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Permalink: 20170304.deep.dark.onion

Mon, 02 Jan 2017

Securing a new server

Happy new year! New year means new servers, right?

That provides its own set of interesting circumstances!

The server we’re investigating in this scenario was chosen for being a dedicated box in a country that has quite tight privacy laws. And it was a great deal offered on LEB.

So herein is the fascinating bit. The rig took a few days for the provider to set up and, upon completion, the password for SSHing into the root account was emailed out. (o_0)

In very security-minded considerations, that means that there was a window of opportunity for bad guys to work on guessing the password before its owner even tuned in. That window remains open until the server is better secured. Luckily, there was a nice interface for reinstalling the OS permitting its purchaser to select a password.

My preferred approach was to script the basic lock-down so that we can reinstall the base OS and immediately start closing gaps.


In order:

  • Set up SSH keys (scripted)
  • Disable password usage for root (scripted)
  • Install and configure IPset (scripted. details in next post)
  • Install and configure fail2ban
  • Install and configure PortSentry

  • In this post, we’re focused on the first two steps.


    The tasks to be handled are:

  • Generate keys
  • Configure local SSH to use key
  • Transmit key to target server
  • Disable usage of password for ‘root’ account

  • We’ll use ssh-keygen to generate a key — and stick with RSA for ease. If you’d prefer ECC then you’re probably reading the wrong blog but feel encouraged to contact me privately.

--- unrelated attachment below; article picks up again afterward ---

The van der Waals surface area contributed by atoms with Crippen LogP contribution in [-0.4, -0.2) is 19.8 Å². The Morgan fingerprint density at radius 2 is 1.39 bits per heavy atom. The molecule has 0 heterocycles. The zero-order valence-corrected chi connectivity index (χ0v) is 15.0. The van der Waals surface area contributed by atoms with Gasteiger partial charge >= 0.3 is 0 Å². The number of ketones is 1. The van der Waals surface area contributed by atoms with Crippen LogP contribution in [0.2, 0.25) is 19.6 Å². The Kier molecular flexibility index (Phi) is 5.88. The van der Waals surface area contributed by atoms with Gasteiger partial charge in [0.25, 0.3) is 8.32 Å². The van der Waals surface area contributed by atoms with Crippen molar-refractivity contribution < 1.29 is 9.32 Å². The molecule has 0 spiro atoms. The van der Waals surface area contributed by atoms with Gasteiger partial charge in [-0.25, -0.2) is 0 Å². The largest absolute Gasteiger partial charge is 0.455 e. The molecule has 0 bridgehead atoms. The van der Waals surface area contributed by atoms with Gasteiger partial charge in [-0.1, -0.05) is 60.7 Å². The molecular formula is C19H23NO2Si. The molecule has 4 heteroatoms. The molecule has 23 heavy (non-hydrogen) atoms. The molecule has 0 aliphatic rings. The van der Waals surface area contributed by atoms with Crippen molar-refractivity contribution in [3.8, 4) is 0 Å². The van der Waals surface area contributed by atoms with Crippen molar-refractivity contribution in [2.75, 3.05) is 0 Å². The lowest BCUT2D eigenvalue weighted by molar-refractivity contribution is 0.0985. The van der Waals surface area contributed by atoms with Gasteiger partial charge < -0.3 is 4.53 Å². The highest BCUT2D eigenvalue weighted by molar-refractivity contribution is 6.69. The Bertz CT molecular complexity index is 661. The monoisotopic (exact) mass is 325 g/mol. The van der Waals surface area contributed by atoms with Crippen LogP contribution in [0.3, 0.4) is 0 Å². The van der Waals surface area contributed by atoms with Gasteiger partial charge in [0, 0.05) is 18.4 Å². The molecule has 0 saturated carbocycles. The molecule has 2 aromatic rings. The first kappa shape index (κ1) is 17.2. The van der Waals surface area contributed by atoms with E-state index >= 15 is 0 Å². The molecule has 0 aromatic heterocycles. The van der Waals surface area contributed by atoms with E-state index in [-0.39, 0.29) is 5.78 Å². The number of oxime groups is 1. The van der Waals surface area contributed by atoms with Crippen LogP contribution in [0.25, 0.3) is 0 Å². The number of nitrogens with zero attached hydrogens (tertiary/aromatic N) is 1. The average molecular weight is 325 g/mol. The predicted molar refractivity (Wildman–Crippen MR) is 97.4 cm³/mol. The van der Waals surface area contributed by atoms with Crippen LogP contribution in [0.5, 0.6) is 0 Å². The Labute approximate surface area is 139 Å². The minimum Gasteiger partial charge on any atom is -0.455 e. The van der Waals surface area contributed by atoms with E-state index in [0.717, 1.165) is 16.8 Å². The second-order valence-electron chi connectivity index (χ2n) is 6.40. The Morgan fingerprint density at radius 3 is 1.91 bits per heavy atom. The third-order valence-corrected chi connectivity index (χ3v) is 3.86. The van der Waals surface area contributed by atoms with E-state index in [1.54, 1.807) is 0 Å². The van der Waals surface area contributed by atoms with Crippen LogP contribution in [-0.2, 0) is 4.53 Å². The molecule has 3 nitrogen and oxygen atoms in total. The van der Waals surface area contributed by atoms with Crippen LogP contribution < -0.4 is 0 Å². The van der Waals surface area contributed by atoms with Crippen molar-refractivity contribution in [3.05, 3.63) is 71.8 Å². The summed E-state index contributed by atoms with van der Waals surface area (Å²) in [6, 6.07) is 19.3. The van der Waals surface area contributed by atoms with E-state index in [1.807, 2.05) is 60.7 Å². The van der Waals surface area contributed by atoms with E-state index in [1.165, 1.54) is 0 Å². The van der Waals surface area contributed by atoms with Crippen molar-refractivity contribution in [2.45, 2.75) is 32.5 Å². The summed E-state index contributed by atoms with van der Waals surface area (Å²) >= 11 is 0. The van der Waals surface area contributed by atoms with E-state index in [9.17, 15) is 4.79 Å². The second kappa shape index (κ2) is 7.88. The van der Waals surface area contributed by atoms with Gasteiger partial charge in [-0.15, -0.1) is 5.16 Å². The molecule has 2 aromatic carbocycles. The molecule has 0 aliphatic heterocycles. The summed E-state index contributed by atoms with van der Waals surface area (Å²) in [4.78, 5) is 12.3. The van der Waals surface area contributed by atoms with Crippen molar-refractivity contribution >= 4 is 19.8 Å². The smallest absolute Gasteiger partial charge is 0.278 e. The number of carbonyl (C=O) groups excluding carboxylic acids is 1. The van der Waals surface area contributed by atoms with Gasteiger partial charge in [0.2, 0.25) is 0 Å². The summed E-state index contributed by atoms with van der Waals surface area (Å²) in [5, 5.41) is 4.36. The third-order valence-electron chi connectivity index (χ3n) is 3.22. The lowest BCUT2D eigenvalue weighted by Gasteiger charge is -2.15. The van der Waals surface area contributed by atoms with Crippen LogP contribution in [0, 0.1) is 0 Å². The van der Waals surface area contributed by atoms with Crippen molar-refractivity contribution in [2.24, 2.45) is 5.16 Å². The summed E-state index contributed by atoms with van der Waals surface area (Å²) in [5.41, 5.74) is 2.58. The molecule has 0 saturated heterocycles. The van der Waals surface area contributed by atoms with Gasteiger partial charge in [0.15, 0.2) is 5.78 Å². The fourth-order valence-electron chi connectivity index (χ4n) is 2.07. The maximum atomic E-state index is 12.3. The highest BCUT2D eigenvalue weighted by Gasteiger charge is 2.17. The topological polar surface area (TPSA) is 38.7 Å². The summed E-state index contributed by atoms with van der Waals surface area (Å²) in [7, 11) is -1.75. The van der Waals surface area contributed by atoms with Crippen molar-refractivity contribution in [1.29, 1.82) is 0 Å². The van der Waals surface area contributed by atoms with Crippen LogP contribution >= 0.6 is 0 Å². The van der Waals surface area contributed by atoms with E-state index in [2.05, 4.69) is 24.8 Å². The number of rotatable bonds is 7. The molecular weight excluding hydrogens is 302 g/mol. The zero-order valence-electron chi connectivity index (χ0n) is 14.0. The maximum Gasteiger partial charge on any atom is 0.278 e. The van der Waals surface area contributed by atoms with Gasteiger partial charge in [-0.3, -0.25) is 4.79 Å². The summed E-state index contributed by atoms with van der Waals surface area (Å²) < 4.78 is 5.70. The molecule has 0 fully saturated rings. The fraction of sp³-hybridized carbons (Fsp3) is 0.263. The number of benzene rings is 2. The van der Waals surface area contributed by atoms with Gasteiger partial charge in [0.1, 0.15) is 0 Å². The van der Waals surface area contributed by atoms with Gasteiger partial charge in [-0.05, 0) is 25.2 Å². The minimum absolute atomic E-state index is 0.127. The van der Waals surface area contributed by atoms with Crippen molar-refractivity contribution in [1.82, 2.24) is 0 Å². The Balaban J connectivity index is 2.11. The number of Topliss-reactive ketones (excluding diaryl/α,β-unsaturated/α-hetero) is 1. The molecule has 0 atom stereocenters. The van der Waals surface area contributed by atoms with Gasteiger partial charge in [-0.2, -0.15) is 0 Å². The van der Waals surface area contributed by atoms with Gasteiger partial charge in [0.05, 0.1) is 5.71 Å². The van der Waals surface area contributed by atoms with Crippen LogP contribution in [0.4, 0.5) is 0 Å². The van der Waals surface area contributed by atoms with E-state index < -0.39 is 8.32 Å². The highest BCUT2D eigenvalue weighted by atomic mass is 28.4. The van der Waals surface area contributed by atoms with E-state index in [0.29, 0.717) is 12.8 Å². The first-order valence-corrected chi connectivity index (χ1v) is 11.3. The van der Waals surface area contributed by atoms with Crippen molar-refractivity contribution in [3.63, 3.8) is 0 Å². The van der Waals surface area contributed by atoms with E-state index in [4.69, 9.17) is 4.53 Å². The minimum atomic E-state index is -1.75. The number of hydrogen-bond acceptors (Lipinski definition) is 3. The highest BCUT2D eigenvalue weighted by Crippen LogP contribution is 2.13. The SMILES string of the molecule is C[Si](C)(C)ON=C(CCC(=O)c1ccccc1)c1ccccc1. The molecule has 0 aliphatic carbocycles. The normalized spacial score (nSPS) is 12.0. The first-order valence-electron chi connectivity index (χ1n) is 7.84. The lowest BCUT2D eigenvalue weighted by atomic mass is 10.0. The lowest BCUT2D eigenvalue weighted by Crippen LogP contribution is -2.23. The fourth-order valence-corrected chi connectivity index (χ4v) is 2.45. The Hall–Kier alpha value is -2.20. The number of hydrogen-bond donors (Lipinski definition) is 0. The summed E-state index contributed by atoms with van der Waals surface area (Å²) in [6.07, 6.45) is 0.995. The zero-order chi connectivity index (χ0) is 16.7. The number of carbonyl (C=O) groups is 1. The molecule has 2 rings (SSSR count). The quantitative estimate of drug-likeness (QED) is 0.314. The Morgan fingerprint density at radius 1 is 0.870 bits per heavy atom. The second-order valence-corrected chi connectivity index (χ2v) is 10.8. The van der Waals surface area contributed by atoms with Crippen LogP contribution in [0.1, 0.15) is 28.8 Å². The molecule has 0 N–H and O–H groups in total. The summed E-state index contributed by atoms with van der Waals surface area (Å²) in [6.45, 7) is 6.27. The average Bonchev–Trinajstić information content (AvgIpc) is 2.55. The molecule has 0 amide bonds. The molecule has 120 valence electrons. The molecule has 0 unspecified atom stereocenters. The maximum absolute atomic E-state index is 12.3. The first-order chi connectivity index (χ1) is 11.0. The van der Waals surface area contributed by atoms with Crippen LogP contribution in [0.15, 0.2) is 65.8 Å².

The code:

    #!/bin/bash
    #configure variables
    remote_host="myserver.com"
    remote_user="j0rg3"
    remote_pass="thisisaratheraquitecomplicatedpasswordbatterystaple" # https://xkcd.com/936/
    local_user=`whoami`
    local_host=`hostname`
    local_date=`date -I`
    local_filename=~/.ssh/id_rsa@$remote_host

    #generate key without passphrase
    ssh-keygen -b 4096 -P "" -C $local_user@local_host-$local_date -f $local_filename

    #add reference to generated key to local configuration
    printf '%s\n' "Host $remote_host" "IdentityFile $local_filename" >> ~/.ssh/config

    #copy key to remote host
    sshpass -p $remote_pass ssh-copy-id $remote_user@$remote_host

    #disable password for root on remote
    ssh $remote_user@$remote_host "cp /etc/ssh/sshd_config /etc/ssh/sshd_config.bak && sed -i '0,/RE/s/PermitRootLogin yes/PermitRootLogin no/' /etc/ssh/sshd_config"

    We just run this script soon as the OS is reinstalled and we’re substantially safer. As a Deb8 install, quickly pulling down fail2ban and PortSentry makes things quite a lot tighter.

    In another post, we’ll visit the 2017 version of making a DIY script to batten the hatches using a variety of publicly provided blocklists.